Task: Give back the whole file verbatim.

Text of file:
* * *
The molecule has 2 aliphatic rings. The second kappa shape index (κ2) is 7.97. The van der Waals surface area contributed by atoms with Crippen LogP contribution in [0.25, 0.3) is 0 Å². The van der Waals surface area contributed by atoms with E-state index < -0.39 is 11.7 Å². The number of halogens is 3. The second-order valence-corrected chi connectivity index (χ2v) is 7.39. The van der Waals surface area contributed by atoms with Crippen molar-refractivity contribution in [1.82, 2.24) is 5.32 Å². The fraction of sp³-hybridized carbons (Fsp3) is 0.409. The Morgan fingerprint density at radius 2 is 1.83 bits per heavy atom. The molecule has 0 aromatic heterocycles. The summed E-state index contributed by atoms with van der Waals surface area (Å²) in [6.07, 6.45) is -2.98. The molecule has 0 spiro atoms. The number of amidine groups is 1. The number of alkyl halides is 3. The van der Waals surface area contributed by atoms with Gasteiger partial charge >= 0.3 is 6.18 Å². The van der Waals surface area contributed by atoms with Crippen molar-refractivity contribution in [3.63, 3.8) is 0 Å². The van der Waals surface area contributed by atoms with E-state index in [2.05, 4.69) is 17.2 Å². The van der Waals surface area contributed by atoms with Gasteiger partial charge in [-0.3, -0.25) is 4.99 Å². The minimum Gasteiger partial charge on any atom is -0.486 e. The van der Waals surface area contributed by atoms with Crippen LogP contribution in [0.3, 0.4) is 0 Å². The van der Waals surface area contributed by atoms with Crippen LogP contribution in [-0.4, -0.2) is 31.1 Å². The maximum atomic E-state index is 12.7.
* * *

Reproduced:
The molecule has 2 aliphatic rings. The second kappa shape index (κ2) is 7.97. The van der Waals surface area contributed by atoms with Crippen LogP contribution in [0.25, 0.3) is 0 Å². The van der Waals surface area contributed by atoms with E-state index < -0.39 is 11.7 Å². The number of halogens is 3. The second-order valence-corrected chi connectivity index (χ2v) is 7.39. The van der Waals surface area contributed by atoms with Crippen molar-refractivity contribution in [1.82, 2.24) is 5.32 Å². The fraction of sp³-hybridized carbons (Fsp3) is 0.409. The Morgan fingerprint density at radius 2 is 1.83 bits per heavy atom. The molecule has 0 aromatic heterocycles. The summed E-state index contributed by atoms with van der Waals surface area (Å²) in [6.07, 6.45) is -2.98. The molecule has 0 spiro atoms. The number of amidine groups is 1. The number of alkyl halides is 3. The van der Waals surface area contributed by atoms with Gasteiger partial charge >= 0.3 is 6.18 Å². The van der Waals surface area contributed by atoms with Crippen molar-refractivity contribution in [3.63, 3.8) is 0 Å². The van der Waals surface area contributed by atoms with E-state index in [2.05, 4.69) is 17.2 Å². The van der Waals surface area contributed by atoms with Gasteiger partial charge in [-0.3, -0.25) is 4.99 Å². The minimum Gasteiger partial charge on any atom is -0.486 e. The van der Waals surface area contributed by atoms with Crippen LogP contribution in [0.3, 0.4) is 0 Å². The van der Waals surface area contributed by atoms with Crippen LogP contribution in [-0.4, -0.2) is 31.1 Å². The maximum atomic E-state index is 12.7.